After washing your face, have you ever considered your total and complete dependence upon moisturizer? Me too. So, in the name of science, I stopped moisturizing my dry skin for a week. Having been blessed with acne-prone skin, I’m not exactly the poster child for dry skin, but due to a combination of prescriptions — including not your momma’s benzoyl peroxide and the Hail Mary of topicals, a retinoid — my skin will wither up like a discarded snake skin if I don’t stick to a strict moisturizing routine. That’s twice a day, in conjunction with a careful cleansing and medicating routine, people. I may not be the poster child for dry skin, I am the poster child for following dermatologists’ directions to a T.
I’ve stuck to my routine mostly due to fear of compounding my skin issues, but since discovering the wonder of retinols I’ve grown bold. Is moisturizing really as critical as I’ve been told all my life? Well, since dermatologists agree, it probably is. But in the interest of potentially saving a few bucks not buying moisturizer in the future, I was willing to experience life without it. For seven days I became a skincare rebel who didn't use moisturizer. Yep, I completely eliminated moisturizer from my skincare routine. No masks, no eye creams, no nothing. In the middle of winter. I bet you can see where this is going.
Here I am with a freshly applied face for work before I eschewed modern trappings of skincare. I'm feeling good about my skin, because like a teacher's most badly behaved student playing the angel when its parent is around, my skin was on its A-game at the start of this experiment. With no dryness to worry about, makeup application was a breeze, and my skin looked and felt hydrated. I was not ready for what was to come.
The first day of the experiment felt strange, but didn't yield any significant changes. My skin felt tight after I washed my face, but as the day wore on I didn't notice any flaking or dryness. Although I haven't applied any makeup in this photo, I ended up using a CC cream coupled with foundation on a damp sponge, which applied like a dream.
Day two ran its course exactly like the first day of my experiment: my skin felt tight, but my makeup applied normally and I hadn't developed any dry patches. At this point I was feeling pretty good, but seriously tempted to fall into my usual routine. I persisted.
On the third day I decided to experiment a little and it was awful. I felt that using a damp sponge to apply my foundation was cheating, so I buffed it into my skin using a brush instead. Word of wisdom: buffing on dry-ish skin without moisturizer is a bad idea. My brush stirred up all the dry skin that was lying flat on my face into a flurry of flakes. I was able to calm them down with a satin setting spray, but this day marked the beginning of a downhill saunter.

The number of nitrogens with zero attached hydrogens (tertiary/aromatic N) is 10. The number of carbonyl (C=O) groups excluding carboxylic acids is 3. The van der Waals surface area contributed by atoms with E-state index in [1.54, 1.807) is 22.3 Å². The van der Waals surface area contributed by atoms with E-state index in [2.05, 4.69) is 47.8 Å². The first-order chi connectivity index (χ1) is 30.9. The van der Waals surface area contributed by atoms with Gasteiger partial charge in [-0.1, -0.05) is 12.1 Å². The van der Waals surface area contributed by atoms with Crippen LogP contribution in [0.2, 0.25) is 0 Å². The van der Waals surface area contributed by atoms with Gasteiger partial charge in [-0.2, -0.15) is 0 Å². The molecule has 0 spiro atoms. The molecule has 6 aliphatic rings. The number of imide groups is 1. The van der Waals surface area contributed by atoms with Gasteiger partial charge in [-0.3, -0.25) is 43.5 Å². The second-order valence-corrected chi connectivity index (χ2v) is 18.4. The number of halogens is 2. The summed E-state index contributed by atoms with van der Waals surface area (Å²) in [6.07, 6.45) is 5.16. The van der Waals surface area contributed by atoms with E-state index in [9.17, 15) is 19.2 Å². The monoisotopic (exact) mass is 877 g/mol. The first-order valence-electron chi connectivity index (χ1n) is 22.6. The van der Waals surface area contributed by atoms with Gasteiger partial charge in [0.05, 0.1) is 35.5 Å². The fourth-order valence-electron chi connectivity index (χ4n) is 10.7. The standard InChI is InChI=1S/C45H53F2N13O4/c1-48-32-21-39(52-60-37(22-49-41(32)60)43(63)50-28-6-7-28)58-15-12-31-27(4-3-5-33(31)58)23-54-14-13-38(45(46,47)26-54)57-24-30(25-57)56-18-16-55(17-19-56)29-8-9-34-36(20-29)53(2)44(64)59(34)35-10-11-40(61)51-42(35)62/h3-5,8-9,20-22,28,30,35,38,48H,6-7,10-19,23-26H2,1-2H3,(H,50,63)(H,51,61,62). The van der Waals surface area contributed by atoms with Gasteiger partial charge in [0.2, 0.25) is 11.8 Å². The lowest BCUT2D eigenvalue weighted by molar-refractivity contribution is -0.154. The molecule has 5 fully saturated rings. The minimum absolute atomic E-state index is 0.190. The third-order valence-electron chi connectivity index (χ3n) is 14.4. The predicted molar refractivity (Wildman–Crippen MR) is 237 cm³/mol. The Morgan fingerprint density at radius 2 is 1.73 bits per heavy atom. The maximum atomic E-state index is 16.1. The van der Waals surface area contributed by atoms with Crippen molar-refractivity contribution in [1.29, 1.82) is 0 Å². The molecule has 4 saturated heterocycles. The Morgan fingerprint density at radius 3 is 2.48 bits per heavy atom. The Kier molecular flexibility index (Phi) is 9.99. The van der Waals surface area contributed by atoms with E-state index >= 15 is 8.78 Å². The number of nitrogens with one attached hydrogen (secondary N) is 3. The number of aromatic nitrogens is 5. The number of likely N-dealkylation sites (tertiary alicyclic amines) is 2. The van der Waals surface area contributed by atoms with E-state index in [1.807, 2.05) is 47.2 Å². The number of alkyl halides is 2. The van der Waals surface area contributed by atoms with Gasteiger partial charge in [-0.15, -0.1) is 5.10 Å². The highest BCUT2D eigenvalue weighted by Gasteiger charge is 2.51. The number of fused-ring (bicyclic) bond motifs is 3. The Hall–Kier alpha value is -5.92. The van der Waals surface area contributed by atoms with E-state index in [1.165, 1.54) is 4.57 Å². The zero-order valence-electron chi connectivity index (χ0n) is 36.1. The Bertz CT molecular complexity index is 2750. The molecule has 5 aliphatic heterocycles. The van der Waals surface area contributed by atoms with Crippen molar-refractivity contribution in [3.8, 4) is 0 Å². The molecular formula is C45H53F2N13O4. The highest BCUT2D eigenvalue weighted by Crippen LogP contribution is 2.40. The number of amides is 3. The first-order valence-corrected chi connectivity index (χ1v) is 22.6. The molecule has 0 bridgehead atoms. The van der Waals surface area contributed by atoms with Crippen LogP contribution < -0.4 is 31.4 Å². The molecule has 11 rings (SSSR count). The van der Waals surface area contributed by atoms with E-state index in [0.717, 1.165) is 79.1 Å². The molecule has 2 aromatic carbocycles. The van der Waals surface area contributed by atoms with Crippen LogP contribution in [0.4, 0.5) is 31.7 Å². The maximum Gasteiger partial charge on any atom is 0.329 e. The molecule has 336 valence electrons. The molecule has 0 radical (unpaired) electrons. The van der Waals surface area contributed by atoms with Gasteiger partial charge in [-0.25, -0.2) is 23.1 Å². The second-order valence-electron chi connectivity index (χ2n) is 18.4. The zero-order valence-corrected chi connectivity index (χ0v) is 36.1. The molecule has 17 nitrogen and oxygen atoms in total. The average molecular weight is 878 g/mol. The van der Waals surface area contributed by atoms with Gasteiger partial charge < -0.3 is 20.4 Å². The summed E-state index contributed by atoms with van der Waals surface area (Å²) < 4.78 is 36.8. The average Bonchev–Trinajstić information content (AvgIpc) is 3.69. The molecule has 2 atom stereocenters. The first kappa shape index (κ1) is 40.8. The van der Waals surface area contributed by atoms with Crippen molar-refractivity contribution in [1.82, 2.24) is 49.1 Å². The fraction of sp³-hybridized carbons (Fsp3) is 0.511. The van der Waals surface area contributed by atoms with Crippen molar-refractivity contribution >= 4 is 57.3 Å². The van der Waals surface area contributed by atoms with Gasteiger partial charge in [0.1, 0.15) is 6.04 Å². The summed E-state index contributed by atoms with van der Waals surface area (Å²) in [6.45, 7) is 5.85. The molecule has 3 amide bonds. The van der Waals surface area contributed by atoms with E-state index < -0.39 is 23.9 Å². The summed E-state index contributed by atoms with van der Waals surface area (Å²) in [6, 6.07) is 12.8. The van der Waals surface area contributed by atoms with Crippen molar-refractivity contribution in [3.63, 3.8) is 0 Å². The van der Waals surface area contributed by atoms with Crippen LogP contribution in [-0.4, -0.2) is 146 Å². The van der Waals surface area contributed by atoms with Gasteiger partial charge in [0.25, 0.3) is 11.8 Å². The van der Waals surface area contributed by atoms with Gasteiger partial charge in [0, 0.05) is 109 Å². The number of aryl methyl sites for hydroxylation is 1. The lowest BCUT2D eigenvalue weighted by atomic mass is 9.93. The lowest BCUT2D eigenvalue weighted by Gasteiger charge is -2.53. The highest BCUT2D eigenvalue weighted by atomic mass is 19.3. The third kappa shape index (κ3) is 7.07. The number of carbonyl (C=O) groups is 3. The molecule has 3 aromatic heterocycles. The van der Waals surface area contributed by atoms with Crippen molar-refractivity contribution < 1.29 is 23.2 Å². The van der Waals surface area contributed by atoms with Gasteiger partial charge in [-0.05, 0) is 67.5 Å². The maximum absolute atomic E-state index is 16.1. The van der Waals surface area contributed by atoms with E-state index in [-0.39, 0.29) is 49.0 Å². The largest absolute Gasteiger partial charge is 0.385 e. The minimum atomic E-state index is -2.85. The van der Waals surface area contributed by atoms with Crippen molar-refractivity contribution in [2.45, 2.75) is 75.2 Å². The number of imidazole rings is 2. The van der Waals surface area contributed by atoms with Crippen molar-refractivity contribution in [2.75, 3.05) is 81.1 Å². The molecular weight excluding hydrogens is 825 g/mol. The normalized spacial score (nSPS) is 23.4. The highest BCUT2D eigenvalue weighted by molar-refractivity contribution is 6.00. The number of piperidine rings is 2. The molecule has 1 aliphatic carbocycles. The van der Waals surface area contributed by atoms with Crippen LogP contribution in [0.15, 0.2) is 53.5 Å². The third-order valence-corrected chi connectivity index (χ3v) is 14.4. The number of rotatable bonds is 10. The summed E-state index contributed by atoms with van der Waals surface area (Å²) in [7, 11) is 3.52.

I know, that smudged lipstick is so distracting you won't notice it, but believe me: on day four, I walked around with a goatee. Of dry skin, that is. I applied my foundation with a damp sponge and then took this photo, but believe me that by day's end I was flaking something fierce. My skin felt uncomfortably tight throughout an entire day at work. I went to the bathroom and saw a wrinkle. It was at this point that I started complaining about the experiment to my coworkers.
Determined to prove how cool and spontaneous I am, I took an impromptu vacation to the beach, where I discovered the power of natural lighting. Once again, my makeup applied well in the morning, but by nighttime my cheeks were flake city. My skin still felt like an overstretched balloon.
On the next to last day of the experiment I could barely keep the smile off my face. Here I'm thinking of moisturizer. I'm thinking of it harder than I've ever thought of it before. Soon I would be free of the shackles of damp sponges and flaky flesh.
Counterintuitively, my skin felt pretty good on the last day of the experiment. WTF skin? I didn't experience as much flaking, which made makeup application easier. Could my skin finally be adjusting to this new routine? Too bad. I'll need more than empirical evidence to pry moisturizer from my cold, dead (but well-hydrated), claws.
Aside from that curveball my beloved epidermis threw my way on day seven, the results of the experiment weren't a total surprise. I knew that I would experience tightness, and I expected my skin to flake — actually, I expected my skin to peel. As much as I complained about not moisturizing for a week, there was barely any difference between my skin on day one and day seven. The world did not end when I deviated from my skincare routine, you guys.
Would I consider cutting moisturizer from my skincare routine? Well, some dermatologists would like me to. In an interview with the Daily Mail, dermatologist Rachael Eckel claims that using moisturizer results in "the accumulation of dead surface skin cells, dryness, large pores, acne and sensitivity," and that only people with truly dry skin need to use them. On the other hand, not using moisturizer has been linked to dryness (duh), the appearance of fine lines and wrinkles, and more wrinkles.
For me, there's no question: I'll continue to moisturize my skin. Perhaps if I didn't use retinoids I would consider cutting back, but as it stands, moisturizer keeps my skin consistently hydrated. When it isn't in the picture, I have to work harder to maintain the appearance of my skin with makeup and extra products. My skincare routine works for me, so I ain't gonna fix what isn't broken. Now if you'll excuse me, there's an ultra-hydrating gel mask calling my name.
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Images: Rosie Warner (8)